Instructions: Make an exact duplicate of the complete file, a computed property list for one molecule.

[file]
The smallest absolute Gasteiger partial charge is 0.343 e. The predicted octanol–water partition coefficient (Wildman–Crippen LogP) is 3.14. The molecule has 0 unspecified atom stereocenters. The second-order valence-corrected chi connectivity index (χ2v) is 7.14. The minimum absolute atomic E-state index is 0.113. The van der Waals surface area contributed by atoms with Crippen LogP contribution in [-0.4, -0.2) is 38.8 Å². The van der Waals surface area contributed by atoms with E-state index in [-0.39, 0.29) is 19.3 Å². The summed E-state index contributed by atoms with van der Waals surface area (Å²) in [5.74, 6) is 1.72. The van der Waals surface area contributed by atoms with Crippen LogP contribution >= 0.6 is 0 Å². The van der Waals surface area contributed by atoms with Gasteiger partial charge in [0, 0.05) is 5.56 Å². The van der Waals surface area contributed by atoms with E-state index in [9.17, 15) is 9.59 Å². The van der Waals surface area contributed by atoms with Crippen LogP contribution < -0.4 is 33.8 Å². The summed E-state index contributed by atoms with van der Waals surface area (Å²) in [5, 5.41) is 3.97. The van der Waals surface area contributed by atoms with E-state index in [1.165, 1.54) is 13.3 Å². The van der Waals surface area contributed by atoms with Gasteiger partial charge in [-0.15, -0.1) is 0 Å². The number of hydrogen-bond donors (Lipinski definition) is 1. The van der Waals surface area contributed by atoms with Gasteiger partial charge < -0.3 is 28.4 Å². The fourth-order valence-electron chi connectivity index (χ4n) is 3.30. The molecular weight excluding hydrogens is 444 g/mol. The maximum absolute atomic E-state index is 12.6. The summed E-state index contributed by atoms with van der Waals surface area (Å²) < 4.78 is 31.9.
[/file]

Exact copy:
The smallest absolute Gasteiger partial charge is 0.343 e. The predicted octanol–water partition coefficient (Wildman–Crippen LogP) is 3.14. The molecule has 0 unspecified atom stereocenters. The second-order valence-corrected chi connectivity index (χ2v) is 7.14. The minimum absolute atomic E-state index is 0.113. The van der Waals surface area contributed by atoms with Crippen LogP contribution in [-0.4, -0.2) is 38.8 Å². The van der Waals surface area contributed by atoms with E-state index in [-0.39, 0.29) is 19.3 Å². The summed E-state index contributed by atoms with van der Waals surface area (Å²) in [5.74, 6) is 1.72. The van der Waals surface area contributed by atoms with Crippen LogP contribution >= 0.6 is 0 Å². The van der Waals surface area contributed by atoms with Gasteiger partial charge in [0, 0.05) is 5.56 Å². The van der Waals surface area contributed by atoms with E-state index in [9.17, 15) is 9.59 Å². The van der Waals surface area contributed by atoms with Crippen LogP contribution < -0.4 is 33.8 Å². The summed E-state index contributed by atoms with van der Waals surface area (Å²) in [5, 5.41) is 3.97. The van der Waals surface area contributed by atoms with E-state index in [1.165, 1.54) is 13.3 Å². The van der Waals surface area contributed by atoms with Gasteiger partial charge in [-0.15, -0.1) is 0 Å². The number of hydrogen-bond donors (Lipinski definition) is 1. The van der Waals surface area contributed by atoms with Gasteiger partial charge < -0.3 is 28.4 Å². The fourth-order valence-electron chi connectivity index (χ4n) is 3.30. The molecular weight excluding hydrogens is 444 g/mol. The maximum absolute atomic E-state index is 12.6. The summed E-state index contributed by atoms with van der Waals surface area (Å²) < 4.78 is 31.9.